Peter Petré (email@example.com)
Language is inherently a communal phenomenon. Wittgenstein showed that private languages are incoherent (1953: §243). Yet language also only exists in the unique minds of individuals. The central question to this workshop is how usage-based theories of grammar, and particularly constructionist approaches, can best model the the linguistic relations between idiosyncratic language and alignment to the community flow.
Cognitive construction grammar has been put forward as a psychologically plausible model of language knowledge of individuals. Support comes from child language acquisition research (Tomasello 2009), experiments (Goldberg 2006), as well as neurology (Allen et al. 2012, Pulvermüller et al. 2013). And yet most studies still model constructions at the level of the community only. While this may be inevitable in most corpus-based studies, it calls into question the ontological status of such aggregate models, and what they are supposed to represent.
This workshop wants to look at the interaction of individual and communal language use from different perspectives, and how to make this interaction more explicit in a usage-based theory. We particularly invite morphosyntactic work from sociolinguistics, historical linguistics, language acquisition or psycholinguistics, but other angles are also welcome.
Language acquisition & psycholinguistics: Cognitive linguistic work has shown that speakers acquire grammars that are significantly different from each other (Dabrowska 2012). What kinds of idiosyncracy, and to what degree, are possible in adult language before recurrent communicative problems arise? How far can non-canonical associations, such as those apparent in blends (e.g. De Smet 2013), be stretched before becoming ‘private language’? Frequency is another concept that is underrepresented in constructionist models. More frequent patterns are more easily accessible, and hence will be more readily used. But frequency can be both internal (self-priming, as in idiosyncratic filler words) and external. Do these two types of frequencies represent different types of knowledge?
(Historical) Sociolinguistics & Historical linguistics: Grammars not only differ across individuals, they also change with time. How does an individual’s linguistic knowledge evolve and interact with that of their peers? Do we need to assign primacy to communities of practice (change/linguistic structure, only ‘exists’ if enough members adopt a usage) or to individuals (who will only adopt/innovate if their respective grammars are ‘ready’). Is competition of inter-individual variants different from intra-individual competition? Also, does the (lack of) intra-individual change represent (lack of) participation in a communal shift, age-grading effects, or is it mostly a matter of personality? Can we set up similarity measures of constructions and groups of constructions between individuals? To what extent could such similarity measures help us understand who adopts innovations? Older language users for instance have highly entrenched routines, and are less likely to adopt innovative language. Is this mostly a matter of item-based entrenchment? Or is there also a relationship with how they have organized their grammar as a network – which may help in explaining exceptions? And how can we represent such ‘distances’ between individual grammatical traits in a general usage-based model of language?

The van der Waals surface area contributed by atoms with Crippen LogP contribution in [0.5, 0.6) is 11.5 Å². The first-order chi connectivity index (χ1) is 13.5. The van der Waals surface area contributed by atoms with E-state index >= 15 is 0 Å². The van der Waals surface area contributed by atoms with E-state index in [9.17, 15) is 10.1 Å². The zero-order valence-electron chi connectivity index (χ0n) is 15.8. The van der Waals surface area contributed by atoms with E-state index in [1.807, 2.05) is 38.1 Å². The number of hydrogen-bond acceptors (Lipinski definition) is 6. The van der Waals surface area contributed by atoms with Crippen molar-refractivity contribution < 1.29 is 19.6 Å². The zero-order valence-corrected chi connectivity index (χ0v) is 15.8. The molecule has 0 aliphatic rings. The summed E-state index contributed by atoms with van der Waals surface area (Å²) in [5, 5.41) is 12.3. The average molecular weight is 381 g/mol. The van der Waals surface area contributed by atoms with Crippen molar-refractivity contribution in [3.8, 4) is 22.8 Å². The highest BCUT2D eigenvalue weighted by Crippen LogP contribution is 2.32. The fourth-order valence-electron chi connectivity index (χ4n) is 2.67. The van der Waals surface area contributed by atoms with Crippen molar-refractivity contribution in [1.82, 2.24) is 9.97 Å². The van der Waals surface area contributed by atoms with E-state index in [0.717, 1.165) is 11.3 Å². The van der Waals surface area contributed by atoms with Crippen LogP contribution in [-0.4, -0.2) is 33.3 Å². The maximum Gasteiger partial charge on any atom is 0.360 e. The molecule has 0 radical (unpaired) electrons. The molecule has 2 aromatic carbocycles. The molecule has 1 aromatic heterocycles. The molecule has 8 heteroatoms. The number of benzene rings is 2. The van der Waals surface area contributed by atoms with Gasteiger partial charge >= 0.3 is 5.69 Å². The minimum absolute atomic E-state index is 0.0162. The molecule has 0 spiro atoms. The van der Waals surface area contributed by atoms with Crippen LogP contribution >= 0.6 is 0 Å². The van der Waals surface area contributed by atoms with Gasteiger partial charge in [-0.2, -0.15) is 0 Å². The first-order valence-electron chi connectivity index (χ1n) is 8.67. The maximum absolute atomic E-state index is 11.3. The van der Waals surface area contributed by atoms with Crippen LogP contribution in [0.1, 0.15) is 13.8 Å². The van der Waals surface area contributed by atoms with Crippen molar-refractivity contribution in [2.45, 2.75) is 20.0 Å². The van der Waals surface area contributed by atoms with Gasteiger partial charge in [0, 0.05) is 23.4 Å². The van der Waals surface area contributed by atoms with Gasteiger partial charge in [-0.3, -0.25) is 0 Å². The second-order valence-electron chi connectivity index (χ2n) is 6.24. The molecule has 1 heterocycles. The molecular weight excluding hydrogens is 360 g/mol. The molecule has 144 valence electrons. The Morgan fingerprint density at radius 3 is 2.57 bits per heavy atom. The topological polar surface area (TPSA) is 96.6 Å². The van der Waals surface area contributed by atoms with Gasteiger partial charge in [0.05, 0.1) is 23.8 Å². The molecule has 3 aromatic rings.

Dabrowska, Ewa. 2012. Different speakers, different grammars: Individual differences in native language attainment. Linguistic Approaches to Bilingualism 2.3 (2012): 219-253.
De Smet, Hendrik. 2013. Change through recombination: blending and analogy. Language Sciences 40. 80-94
Tomasello, Michael. 2009. Constructing a language. Harvard university press.
Allen, K., Pereira, F., Botvinick, M., & Goldberg, A. E. 2012. Distinguishing grammatical constructions with fMRI pattern analysis. Brain and Language, 123(3), 174-182.
Goldberg, Adele E. 2006. Constructions at work: The nature of generalization in language. Oxford University Press.
Pulvermüller, Friedemann, Bert Cappelle, & Yury Shtyrov. 2013. Brain basis of meaning, words, constructions, and grammar. In Thomas Hoffmann & Graeme Trousdale (eds.), The Oxford handbook of construction grammar. Oxford: OUP.
Abstracts for theme session papers (20 mins talk plus 10 min. discussion) have to be submitted to the general conference email (see below). The abstracts will be evaluated and selected by the general scientific committee, not by the theme session organizers.
Guidelines for abstract submission
The length of each abstract should not exceed 500 words, not including references. Abstracts must be submitted electronically to the following address: firstname.lastname@example.org. Abstracts will be reviewed anonymously and therefore must exclude all references to the author(s).
Submissions start : September 1, 2017
Deadline for reception of abstracts : December 1, 2017
Notification of acceptance : February 1, 2018
Program announcement : March, 2018
Early registration deadline : April, 2018